80% of Nitroglycerin Pills Unapproved, NY Times Reports

FDA sends out warning letters about unapproved nitroglycerin

March 29, 2010

March 29, 2010 (New York, NY) - Around 80% of the almost five million prescriptions for sublingual nitroglycerin tablets dispensed in the US last year were unapproved medications because of a loophole in FDA regulations relating to drugs developed before it was founded, in 1938, says an article in the New York Times [1].

The agency has now decided to tackle the problem as part of its Unapproved Drugs Initiative announced in 2006 to address marketed drugs that have not received FDA approval. On March 16, 2010, it sent warning letters to two manufacturers of 0.3-mg, 0.4-mg, and 0.6-mg dosages of unapproved nitroglycerin [2]--Konec of Tucson, AZ [3] and Glenmark Generics of Mahwah, NJ [4]--giving them 90 days to stop making the products and 180 days to stop shipping them.

"The unapproved nitroglycerin tablets have not been proven safe and effective, and the FDA has not reviewed the quality and labeling of these products. The unapproved products may differ from approved nitroglycerin products in some respects, such as formulation and labeling," the agency notes.

The letters did not, however, demand a recall, so the manufacturers have six months to continue marketing their unapproved nitroglycerin tablets, notes the report, and some major pharmacy companies said they would continue to sell the unapproved products.

Cardiologists told Times reporter Natasha Singer that they were shocked to discover this. ACC president Dr Ralph Brindis (University of California, San Francisco) said he was "taken aback." And Dr Harry M Lever (Cleveland Clinic, OH) commented: "If it's not approved and no one has tested it, we can't be sure that it's safe and effective. Every day when I write a prescription, I'm thinking, 'Is the patient going to get the right stuff?' "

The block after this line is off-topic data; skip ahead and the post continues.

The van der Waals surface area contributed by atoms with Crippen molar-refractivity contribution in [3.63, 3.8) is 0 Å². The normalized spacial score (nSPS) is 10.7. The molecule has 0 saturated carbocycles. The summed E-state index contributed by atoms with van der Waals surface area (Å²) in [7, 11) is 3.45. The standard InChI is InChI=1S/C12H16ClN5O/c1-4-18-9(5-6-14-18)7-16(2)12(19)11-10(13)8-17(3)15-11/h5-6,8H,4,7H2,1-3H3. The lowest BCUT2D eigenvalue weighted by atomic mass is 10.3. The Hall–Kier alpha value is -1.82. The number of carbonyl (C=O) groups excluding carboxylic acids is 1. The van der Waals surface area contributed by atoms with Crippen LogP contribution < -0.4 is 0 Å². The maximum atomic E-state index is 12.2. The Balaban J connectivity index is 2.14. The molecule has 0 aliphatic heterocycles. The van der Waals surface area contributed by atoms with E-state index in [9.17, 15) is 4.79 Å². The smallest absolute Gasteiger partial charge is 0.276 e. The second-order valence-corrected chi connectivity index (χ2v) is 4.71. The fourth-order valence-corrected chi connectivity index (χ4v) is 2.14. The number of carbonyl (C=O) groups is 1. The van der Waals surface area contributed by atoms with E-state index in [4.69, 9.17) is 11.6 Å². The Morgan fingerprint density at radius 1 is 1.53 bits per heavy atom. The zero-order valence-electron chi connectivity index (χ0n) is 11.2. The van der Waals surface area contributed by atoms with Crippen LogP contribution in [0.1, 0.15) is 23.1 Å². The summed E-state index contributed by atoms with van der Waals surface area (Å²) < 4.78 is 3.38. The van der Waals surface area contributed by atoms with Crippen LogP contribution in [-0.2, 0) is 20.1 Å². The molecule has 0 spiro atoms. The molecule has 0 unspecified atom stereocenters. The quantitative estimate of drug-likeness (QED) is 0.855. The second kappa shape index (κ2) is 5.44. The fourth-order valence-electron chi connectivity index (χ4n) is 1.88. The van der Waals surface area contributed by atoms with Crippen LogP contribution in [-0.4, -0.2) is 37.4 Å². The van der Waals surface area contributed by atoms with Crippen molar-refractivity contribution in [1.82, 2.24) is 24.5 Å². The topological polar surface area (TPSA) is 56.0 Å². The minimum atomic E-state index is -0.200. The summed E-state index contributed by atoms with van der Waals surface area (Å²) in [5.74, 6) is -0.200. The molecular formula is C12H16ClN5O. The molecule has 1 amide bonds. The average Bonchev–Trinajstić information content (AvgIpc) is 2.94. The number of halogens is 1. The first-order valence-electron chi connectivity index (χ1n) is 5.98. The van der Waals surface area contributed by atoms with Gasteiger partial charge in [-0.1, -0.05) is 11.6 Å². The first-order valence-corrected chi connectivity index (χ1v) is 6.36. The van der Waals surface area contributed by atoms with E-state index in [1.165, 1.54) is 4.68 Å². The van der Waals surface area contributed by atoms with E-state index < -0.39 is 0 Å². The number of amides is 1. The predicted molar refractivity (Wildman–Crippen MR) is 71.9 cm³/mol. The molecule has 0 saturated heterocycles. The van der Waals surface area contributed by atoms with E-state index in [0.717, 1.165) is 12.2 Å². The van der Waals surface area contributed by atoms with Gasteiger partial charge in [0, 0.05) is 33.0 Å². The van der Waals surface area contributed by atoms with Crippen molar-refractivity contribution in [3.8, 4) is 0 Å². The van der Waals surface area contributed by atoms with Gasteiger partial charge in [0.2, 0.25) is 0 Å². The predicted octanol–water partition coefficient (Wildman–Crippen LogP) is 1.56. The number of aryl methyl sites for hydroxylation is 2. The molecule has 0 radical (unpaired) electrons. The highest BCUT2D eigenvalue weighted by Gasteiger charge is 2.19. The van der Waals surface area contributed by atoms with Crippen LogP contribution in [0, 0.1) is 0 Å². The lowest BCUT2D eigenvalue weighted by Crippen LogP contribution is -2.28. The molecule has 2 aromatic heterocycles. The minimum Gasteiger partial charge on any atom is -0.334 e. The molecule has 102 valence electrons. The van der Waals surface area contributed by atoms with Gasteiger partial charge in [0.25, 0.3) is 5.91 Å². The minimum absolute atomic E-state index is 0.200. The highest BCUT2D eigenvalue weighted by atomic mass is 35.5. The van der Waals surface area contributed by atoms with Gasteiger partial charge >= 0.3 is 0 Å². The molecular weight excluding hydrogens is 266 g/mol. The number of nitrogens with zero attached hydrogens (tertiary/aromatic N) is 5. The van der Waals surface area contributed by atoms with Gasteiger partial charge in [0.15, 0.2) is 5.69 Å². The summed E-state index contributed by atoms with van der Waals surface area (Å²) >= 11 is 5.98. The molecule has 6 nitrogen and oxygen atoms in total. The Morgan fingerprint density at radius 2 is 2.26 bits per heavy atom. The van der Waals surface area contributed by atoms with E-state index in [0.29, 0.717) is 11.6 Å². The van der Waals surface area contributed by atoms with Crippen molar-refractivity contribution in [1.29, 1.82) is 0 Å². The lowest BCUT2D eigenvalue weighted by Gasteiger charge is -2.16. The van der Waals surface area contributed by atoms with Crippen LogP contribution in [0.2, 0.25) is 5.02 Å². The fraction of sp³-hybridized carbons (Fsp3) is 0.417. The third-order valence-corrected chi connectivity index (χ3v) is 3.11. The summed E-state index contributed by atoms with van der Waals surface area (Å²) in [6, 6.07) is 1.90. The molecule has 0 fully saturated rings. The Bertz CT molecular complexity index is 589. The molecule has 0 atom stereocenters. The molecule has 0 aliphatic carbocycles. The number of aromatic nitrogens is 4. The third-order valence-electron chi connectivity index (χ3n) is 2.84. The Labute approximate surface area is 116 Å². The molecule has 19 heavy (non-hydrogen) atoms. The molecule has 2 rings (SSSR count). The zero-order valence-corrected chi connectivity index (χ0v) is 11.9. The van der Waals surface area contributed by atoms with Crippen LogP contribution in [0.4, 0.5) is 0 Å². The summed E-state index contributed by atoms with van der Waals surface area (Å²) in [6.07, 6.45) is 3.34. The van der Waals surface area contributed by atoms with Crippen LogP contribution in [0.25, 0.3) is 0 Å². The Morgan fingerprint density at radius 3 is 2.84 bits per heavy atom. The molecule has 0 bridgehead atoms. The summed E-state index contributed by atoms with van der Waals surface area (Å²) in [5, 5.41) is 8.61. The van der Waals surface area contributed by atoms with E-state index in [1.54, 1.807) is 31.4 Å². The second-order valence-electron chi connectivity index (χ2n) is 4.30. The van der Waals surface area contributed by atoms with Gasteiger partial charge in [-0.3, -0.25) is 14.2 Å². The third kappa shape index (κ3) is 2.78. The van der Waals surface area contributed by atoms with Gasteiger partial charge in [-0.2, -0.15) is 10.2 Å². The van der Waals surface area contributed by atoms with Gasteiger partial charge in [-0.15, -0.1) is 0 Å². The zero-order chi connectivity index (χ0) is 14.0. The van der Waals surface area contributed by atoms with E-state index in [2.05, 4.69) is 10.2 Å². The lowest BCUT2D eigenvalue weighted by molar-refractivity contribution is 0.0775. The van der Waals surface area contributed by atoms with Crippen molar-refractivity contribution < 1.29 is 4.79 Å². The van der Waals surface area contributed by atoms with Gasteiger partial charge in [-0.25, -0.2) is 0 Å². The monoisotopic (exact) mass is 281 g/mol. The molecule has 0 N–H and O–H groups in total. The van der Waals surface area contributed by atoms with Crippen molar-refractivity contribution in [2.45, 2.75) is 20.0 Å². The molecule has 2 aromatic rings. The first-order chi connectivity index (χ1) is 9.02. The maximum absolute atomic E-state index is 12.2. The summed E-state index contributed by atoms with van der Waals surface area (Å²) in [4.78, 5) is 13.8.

The FDA has advised patients who are taking unapproved nitroglycerin products to continue taking their medication but to consult their physicians for guidance on alternative treatments.

Contacted by a reporter from the New York Times, Konec said its tablets had equivalent safety and potency to the only approved brand-name nitroglycerin product, Nitrostat (Pfizer), but admitted it had not conducted bioequivalence studies required for the approval of a generic drug. The company now plans to perform such tests and submit its product for approval as a generic. And a spokesperson for Glenmark Pharmaceuticals in India, the parent company of Glenmark Generics, said it would comply with the FDA's directive to stop making the unapproved products.

Pfizer said it had stepped up production of Nitrostat and expected to be able to meet the entire market demand for nitroglycerin in the US.

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